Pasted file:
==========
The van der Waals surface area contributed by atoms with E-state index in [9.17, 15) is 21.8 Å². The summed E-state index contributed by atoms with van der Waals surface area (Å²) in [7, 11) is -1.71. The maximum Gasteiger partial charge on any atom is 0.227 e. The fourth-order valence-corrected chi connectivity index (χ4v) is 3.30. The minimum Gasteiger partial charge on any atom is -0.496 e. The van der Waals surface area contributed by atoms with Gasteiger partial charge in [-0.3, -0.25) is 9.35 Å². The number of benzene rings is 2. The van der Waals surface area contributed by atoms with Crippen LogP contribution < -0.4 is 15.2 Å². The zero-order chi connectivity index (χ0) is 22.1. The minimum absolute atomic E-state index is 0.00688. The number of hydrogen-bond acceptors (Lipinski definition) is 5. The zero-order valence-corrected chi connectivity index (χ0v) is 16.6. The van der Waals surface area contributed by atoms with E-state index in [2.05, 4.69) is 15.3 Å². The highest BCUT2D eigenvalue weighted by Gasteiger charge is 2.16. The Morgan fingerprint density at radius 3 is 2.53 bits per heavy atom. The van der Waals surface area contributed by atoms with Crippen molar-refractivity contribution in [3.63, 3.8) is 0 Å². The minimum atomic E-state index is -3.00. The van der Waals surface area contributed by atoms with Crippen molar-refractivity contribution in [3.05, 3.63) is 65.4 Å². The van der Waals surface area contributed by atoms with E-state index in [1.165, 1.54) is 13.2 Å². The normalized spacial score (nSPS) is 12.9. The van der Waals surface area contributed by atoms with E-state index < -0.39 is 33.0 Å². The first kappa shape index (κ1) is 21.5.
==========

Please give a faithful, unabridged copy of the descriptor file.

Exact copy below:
The van der Waals surface area contributed by atoms with E-state index in [9.17, 15) is 21.8 Å². The summed E-state index contributed by atoms with van der Waals surface area (Å²) in [7, 11) is -1.71. The maximum Gasteiger partial charge on any atom is 0.227 e. The fourth-order valence-corrected chi connectivity index (χ4v) is 3.30. The minimum Gasteiger partial charge on any atom is -0.496 e. The van der Waals surface area contributed by atoms with Gasteiger partial charge in [-0.3, -0.25) is 9.35 Å². The number of benzene rings is 2. The van der Waals surface area contributed by atoms with Crippen LogP contribution < -0.4 is 15.2 Å². The zero-order chi connectivity index (χ0) is 22.1. The minimum absolute atomic E-state index is 0.00688. The number of hydrogen-bond acceptors (Lipinski definition) is 5. The zero-order valence-corrected chi connectivity index (χ0v) is 16.6. The van der Waals surface area contributed by atoms with E-state index in [2.05, 4.69) is 15.3 Å². The highest BCUT2D eigenvalue weighted by Gasteiger charge is 2.16. The Morgan fingerprint density at radius 3 is 2.53 bits per heavy atom. The van der Waals surface area contributed by atoms with Crippen molar-refractivity contribution in [3.63, 3.8) is 0 Å². The minimum atomic E-state index is -3.00. The van der Waals surface area contributed by atoms with Crippen molar-refractivity contribution in [3.05, 3.63) is 65.4 Å². The van der Waals surface area contributed by atoms with E-state index in [1.165, 1.54) is 13.2 Å². The normalized spacial score (nSPS) is 12.9. The van der Waals surface area contributed by atoms with E-state index < -0.39 is 33.0 Å². The first kappa shape index (κ1) is 21.5.